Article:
USS Bainbridge (CGN-25) Underway in the Suez Canal on 27 February 1992, while en route to the Mediterranean Sea with the USS Dwight D. Eisenhower (CVN-69) battle group. Photographed by CWO2 A.A. Alleyne, USN. Official U.S. Navy Photograph, from the Collections of the Naval History and Heritage Command.

The fifth Bainbridge commissioned 12 November 2005 is, true to form, a destroyer, currently assigned to DESRON 28 in Surface Force Atlantic.

Today’s USS Bainbridge, DDG-96, is an Arleigh Burke Flight IIA-class guided-missile destroyer, here seen conducting a missile exercise in the Kennebec River, Maine, on June 14, 2005. Photo by Paul R. Shepard, Second Mate, TSV-1 Prevail. 889711-J-YNQ63-062

In a case of history repeating, on 13 June 2019 the modern USS Bainbridge received a distress call from the merchant vessel Kokuka Courageous in the Gulf of Oman while operating with the 5th Fleet. The Japanese tanker had suffered a major engineering casualty (likely due to Iranian intervention) and needed aid. Bainbridge responded to the call, rescuing the entire 21-member crew, and providing assistance as needed.


Inboard and outboard profiles for a U.S. Navy Clemson-class destroyer, in this case, USS Doyen (DD-280)

1,215 tons (normal)
1,308 tons (full load)
Length: 314 ft. 4.5 in
Beam: 30 ft. 11.5 in
Draft: 9 ft. 4 in
4 × boilers, 300 psi (2,100 kPa) saturated steam
2 geared steam turbines
27,600 hp (20,600 kW)
2 shafts
Speed: 35.5 knots
Range: 4,900 nmi (9,100 km) @ 15 knots
Crew: (USN as commissioned)
8 officers
8 chief petty officers
106 enlisted
4- 4″/51 cal guns
1 x 3″/23 cal AAA
12 × 21-inch torpedo tubes (4 × 3) (533 mm)

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The Borinqueneers! 70 Years ago today

The Borinqueneers, South Korea — February 2, 1951 — by Dominic D’Andrea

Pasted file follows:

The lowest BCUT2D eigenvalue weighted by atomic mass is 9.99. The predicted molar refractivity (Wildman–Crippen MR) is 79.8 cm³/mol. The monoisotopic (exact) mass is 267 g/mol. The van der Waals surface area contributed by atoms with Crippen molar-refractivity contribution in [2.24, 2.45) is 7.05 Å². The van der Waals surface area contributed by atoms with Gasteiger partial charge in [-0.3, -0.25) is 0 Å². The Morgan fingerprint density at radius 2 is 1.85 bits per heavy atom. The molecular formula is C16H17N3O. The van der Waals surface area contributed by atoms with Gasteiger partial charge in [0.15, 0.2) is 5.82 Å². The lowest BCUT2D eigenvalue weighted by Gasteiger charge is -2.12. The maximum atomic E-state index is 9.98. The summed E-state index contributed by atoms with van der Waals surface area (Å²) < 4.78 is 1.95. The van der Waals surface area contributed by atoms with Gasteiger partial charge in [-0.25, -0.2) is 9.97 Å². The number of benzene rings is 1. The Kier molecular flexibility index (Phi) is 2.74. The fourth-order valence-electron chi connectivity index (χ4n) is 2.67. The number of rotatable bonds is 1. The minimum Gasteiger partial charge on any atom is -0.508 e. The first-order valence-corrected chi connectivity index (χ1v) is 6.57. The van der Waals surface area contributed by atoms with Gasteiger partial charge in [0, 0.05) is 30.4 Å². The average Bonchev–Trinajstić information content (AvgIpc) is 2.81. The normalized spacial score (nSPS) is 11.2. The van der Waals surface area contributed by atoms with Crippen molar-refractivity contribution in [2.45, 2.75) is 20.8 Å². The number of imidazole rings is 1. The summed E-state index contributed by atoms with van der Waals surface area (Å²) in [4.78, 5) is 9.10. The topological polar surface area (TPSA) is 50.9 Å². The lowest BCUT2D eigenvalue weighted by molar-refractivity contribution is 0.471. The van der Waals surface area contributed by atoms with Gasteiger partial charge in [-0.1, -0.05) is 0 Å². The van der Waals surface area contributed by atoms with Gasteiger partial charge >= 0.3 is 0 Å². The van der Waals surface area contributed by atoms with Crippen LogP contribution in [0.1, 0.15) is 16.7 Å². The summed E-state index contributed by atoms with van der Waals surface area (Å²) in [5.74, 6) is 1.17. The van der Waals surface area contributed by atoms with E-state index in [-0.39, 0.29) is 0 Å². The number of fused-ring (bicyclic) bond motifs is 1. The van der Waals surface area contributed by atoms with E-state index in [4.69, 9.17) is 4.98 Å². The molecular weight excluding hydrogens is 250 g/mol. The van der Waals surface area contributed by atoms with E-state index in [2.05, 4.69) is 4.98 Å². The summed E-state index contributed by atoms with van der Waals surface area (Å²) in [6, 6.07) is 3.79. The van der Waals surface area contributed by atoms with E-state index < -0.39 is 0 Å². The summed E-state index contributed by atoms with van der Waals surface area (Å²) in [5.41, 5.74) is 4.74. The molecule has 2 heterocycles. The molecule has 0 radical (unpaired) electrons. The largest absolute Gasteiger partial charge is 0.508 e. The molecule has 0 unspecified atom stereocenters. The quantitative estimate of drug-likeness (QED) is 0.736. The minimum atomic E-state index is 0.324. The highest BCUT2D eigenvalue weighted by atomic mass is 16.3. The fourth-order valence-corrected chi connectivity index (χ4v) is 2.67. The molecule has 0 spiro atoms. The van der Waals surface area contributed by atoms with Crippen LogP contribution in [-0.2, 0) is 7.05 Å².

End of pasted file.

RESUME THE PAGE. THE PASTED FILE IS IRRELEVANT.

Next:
Via the National Guard Bureau:

In August 1950 the Korean War was less than two months old, and Puerto Rico’s 65th Infantry Regiment was on its way to the combat zone. The regiment landed at the port city of Pusan on the Korean Peninsula’s southern tip, where U.S. forces had been holding a perimeter against the Communist North Korean invaders. Sent into action immediately, the Puerto Ricans took part in the U.S. breakout and drive to the north. Following the brilliantly planned and executed surprise landings at Inchon, U.S. and other United Nations forces drove deep into the mountains of North Korea.

At that point a huge Chinese Army entered the war. The U.S. Eighth Army was overrun, and the 1st Marine Division, with attached U.S. and British Army units, was completely encircled. In one of the greatest fighting retreats in history, the outnumbered Marines battled their way south to the coast. The first friendly troops they saw on the frozen ridgetops were the Puerto Ricans of the 65th Infantry Regiment, sent to hold the perimeter around the vital port of Hungnam. The Puerto Ricans supervised the evacuation of Hungnam, finally sailing themselves on Christmas Eve, 1950.